The tech industry is incredibly innovative—in technology. But I am always stunned by the industry’s periodic lack of imagination when it comes to tech marketing. Here’s what usually happens: Someone introduces a fundamentally new idea and coins a phrase around it. Then everyone else just piles on and muddies the water, to the point where you need a Rosetta Stone or a decoder ring to be able to work out what is really being said.
A great recent example of this phenomenon is “software-defined networking”—a new and important idea introduced about five years ago. After VMware validated the space with its frothy $1.3B acquisition of Nicira, “software-defined” mania swept the industry, to the point where a very credible executive from a reputable tech incumbent stood up at a recent conference I attended and introduced the world’s first “software-defined hardware” and held up a new blade server. It felt like the Iraqi defense minister insisting that Iraq was winning the Gulf War when you could see U.S. tanks approaching in the background of the live TV shot. Sheesh.
Perhaps the greatest marketing confusiality of all surrounds the use of the word “cloud.” It has reached the point that the double-speak around the word has become so pervasive it even has its own name—“cloudwashing.” In 2012 Gartner’s David Mitchell Smith, one of the most respected industry analysts, portrayed cloudwashing as a “term describing how vendors (and IT) paint the cool cloud term on whatever they have, regardless of how little cloudiness their offerings exhibit.”
Bad as it was in 2012, the confusion has only progressed. “Private cloud” is one of my favorites. This term is now so overused that it seems some vendors would have you believe a private cloud is created whenever a few servers are put into a rack. Fact: A private cloud is still a data center—indeed, it’s a very complex data center that requires a lot of sophisticated engineering. Calling one of these large-scale engineering projects a “private cloud” is like calling an oxygen tank “private air.” The name seems purposely designed to confuse.
That said, at least the use of the term “private” lets you know that you are dealing with something different from the “public” cloud. The same can’t be said for possibly the most egregious use of cloudwashing—the practice of taking dedicated hardware, putting it into a colocation facility, and calling the resulting service a “cloud.” Running dedicated hardware in a remote colo is NOT a cloud—it does not bring the efficiency and elasticity to bear that customers are looking for from a cloud solution. It’s basically a re-spun version of managed hosting—an offering that has been on the market for many years and has limited appeal. The underlying architecture typically relies on the same costly, dedicated hardware systems that power an enterprise data center. It has all the limitations of a dedicated hardware deployment, but it’s even more expensive and cumbersome because another vendor is in the mix.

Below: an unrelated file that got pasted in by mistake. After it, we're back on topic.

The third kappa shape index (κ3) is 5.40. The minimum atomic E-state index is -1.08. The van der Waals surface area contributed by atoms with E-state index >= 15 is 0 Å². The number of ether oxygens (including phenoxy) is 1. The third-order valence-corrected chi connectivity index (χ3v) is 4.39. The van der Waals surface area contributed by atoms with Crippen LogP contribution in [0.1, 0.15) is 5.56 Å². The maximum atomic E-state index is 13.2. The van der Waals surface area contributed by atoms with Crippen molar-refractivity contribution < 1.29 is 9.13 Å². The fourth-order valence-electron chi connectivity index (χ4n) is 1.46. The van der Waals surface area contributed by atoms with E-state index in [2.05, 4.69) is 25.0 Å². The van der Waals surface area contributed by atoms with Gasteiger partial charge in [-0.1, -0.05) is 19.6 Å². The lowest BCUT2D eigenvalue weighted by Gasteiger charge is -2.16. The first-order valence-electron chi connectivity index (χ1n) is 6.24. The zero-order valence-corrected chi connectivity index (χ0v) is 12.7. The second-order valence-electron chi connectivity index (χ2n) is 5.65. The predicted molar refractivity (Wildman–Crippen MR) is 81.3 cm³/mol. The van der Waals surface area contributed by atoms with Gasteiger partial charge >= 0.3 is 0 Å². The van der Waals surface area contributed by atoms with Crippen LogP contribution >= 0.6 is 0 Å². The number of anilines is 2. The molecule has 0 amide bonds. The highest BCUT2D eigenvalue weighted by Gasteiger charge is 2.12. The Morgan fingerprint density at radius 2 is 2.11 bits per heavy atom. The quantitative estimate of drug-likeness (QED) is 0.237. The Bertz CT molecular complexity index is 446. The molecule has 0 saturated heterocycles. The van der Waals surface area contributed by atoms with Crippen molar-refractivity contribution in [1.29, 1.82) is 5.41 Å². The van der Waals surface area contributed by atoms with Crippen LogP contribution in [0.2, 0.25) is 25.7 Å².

The really interesting cloud is the hyperscale public cloud, delivered by the likes of Amazon and Google. These providers have built a totally new data center architecture with new building blocks. Instead of the highly engineered “scale-up” systems of yore, they have a near-infinite array of identical “scale-out” processors. This new architecture is much lower in cost and incredibly flexible—you pay only for what you use. It is revolutionizing the data center.
But a trade-off occurs with the hyperscale public cloud. To achieve this massive scale, resources need to be shared with other tenants. And as anyone who has sat in rush hour traffic on the freeway knows, too many tenants can sometimes cause problems. Multi-tenancy creates resource contention and therefore performance fluctuations. As a result, achieving predictable, highly available performance on the public cloud can be challenging. Lydia Leong of Gartner recently wrote, “When people talk about performance consistency, they’re generally referring to storage and network performance. … Predictable storage performance is a very difficult engineering problem.”
Unfortunately, this challenge leads us back into the world of cloudwashing. The easy answer to predictable performance is all too often to simply throw dedicated hardware at the problem. Many traditional hosting providers are taking ultra-expensive, traditional enterprise-grade storage systems and standing them up in colos and calling the result an “enterprise cloud.” Even the best, most efficient cloud providers are solving the storage problems by using “provisioned” I/O, or a dedicated chunk of a physical storage system. This arrangement is also cloudwashing—although it works, it doesn’t offer elasticity, or the ability to change on the fly. And so it goes—even true cloud vendors are diluting the term for the sake of marketing, making it difficult to distinguish a cloudwashed cloud from the real, innovative, groundbreaking kind of cloud.
The good news is that genuinely innovative technology typically wins in the end—it delivers benefits that can’t be matched by pale imitations. So despite all the hoopla, we will eventually end up with a cloud that is truly the promised perfect storm—low cost, highly elastic, and easy to plug in to. Until then, keep your decoder ring with you at all times or you might get washed away!
This article was written by Tom Gillis from Forbes and was legally licensed through the NewsCred publisher network.